Some argue that it is difficult to improve instruction in high schools and support their argument by contending that instruction in high schools has not changed much in recent decades. But in fact it has changed a great deal. Among the many instructional reforms that have swept through the nation's schools are reductions in tracking (the grouping of students in classes by their prior achievement or measures of academic potential), mainstreaming of special education students, increased use of technology, increased focus on measured outcomes as a result of new state assessments and graduation examinations, the introduction of block scheduling to provide more time for student work and investigations, and the expansion of participation in Advanced Placement courses. Yet it seems to be true that the basic patterns of classroom interactions between teachers and students have remained relatively stable.5

What is it about instruction that most influences student learning? What changes should educators be trying to make to the instruction offered in high schools? Does research offer guidance about how to make instruction more effective? Answering these questions would help high school faculties meet the challenges they face. Because other articles in this volume focus on two of the three key components of instruction—students and curriculum—we emphasize in this article the contributions of teachers and their instructional approaches to student learning. Although it is not possible to discuss what teachers do instructionally without touching on their interactions with students and content, our focus is on how teachers can improve their work and contribute to a school's capacity to offer good instruction.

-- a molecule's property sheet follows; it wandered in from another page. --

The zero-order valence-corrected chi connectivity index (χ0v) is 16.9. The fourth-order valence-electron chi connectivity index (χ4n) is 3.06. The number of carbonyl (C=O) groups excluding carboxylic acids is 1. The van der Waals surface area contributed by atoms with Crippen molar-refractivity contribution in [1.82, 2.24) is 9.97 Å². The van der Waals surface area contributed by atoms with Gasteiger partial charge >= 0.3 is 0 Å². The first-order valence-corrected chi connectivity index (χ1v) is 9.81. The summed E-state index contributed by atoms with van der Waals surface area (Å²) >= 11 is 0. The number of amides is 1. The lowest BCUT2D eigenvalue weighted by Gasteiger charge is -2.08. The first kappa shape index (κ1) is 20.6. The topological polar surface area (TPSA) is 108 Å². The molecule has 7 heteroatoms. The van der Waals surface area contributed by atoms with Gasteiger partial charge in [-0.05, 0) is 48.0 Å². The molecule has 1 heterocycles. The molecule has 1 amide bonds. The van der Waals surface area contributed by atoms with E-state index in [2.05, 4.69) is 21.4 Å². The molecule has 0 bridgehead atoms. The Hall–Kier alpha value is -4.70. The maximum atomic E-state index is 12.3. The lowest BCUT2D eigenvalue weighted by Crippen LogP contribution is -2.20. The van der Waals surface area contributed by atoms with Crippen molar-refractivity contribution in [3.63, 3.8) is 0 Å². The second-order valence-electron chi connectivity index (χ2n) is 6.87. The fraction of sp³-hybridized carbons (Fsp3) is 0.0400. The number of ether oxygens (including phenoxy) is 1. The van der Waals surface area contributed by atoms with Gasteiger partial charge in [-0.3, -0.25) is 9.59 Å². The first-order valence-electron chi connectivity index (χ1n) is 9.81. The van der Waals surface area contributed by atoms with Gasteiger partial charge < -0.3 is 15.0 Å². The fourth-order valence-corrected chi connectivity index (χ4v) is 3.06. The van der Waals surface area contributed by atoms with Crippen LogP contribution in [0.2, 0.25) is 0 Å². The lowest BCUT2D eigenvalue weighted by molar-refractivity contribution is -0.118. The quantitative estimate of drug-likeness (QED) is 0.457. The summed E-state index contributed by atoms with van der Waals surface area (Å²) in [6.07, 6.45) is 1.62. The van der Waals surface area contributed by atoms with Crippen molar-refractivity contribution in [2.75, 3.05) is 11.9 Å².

We address two central topics—the organization of instruction in high schools and the effectiveness of various instructional methods— and explore what researchers know, or don't know, about how each affects learning. First we examine the evidence concerning how different organizational structures affect instruction, and then we turn to the evidence about the efficacy of various instructional strategies. Finally, we consider the implications for instruction of standards-based reforms and the demands for higher levels of performance.

In each case, we examine the quality of the research evidence, highlight the major findings, and consider the warrant the evidence provides for taking action. We identify the gaps in the knowledge base concerning high school teaching, and we conclude by discussing the issues raised by the research evidence with regard to improving teaching, including issues of equity and the impact of current policies.